6. I had a roommate in college who had come over from China 5-7 years earlier, but wasn't a citizen. I never had such a dramatic moment as you did. You're lucky. He did watch American movies, but after The Devil's Advocate, he wanted me to explain the concept of free will in Christianity. That was interesting and frustrating.

    However, I feel sorry that you are rooming with a computer programmer. We are the crazy folks.

  7. A wonderful and eye-opening post, Nat. Thanks for sharing your experience. Here in the west we do sometimes take our freedoms for granted. I am proud to be an American as well.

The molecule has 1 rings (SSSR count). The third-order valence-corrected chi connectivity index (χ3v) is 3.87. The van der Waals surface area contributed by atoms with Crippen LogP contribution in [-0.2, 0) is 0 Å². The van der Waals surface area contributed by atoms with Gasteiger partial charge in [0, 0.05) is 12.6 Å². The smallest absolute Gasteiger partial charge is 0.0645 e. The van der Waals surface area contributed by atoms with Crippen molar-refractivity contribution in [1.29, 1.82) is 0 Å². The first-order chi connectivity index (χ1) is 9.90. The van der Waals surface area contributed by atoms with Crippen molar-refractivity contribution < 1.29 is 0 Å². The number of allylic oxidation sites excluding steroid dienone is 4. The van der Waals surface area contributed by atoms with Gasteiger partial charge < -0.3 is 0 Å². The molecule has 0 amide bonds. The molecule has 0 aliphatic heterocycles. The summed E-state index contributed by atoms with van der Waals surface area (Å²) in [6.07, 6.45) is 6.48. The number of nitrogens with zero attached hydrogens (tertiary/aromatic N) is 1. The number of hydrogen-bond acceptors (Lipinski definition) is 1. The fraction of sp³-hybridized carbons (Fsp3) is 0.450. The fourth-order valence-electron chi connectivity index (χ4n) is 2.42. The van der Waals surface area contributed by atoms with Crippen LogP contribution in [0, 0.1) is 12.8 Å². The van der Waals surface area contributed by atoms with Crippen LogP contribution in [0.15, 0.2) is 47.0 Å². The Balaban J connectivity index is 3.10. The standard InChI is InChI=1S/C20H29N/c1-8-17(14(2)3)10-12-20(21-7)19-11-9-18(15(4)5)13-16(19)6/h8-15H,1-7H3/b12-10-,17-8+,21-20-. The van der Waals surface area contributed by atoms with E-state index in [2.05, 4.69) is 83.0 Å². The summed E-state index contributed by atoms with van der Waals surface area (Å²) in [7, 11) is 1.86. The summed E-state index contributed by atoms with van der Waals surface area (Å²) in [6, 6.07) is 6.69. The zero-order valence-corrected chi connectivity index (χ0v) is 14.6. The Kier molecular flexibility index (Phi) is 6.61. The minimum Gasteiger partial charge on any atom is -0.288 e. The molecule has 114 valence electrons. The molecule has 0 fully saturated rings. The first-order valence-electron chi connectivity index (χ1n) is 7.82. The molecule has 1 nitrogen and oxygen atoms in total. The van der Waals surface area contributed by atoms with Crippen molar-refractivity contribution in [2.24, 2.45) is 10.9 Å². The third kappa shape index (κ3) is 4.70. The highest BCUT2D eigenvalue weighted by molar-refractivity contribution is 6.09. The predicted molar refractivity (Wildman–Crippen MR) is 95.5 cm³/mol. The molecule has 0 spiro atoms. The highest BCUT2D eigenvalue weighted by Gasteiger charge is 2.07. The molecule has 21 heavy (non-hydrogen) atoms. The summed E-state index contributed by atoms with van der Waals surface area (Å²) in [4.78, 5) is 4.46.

8. What you wrote should be posted on every blog regardless of blog genre. I'm Canadian, and your post made me proud to be Canadian. Not only do we have the right to see what we want to see, we can carp and whine about it to.

  9. This Canadian gals' biggest gripe is when TCM Canada doesn't run the early Laurel & Hardy shorts due to licensing issues. I've got it easy, and I don't always take the time to appreciate it.

    We think the world is shrinking in this computer age, but it is truly vast and we have a lot to learn about others, and a lot we take for granted.

  10. Tom

    That's a right that EVERYONE should have.

  11. Great and revealing post Nathanael. Thanks for sharing and despite all the problems here in this country we should all be grateful for where we live and the freedom we have to disagree.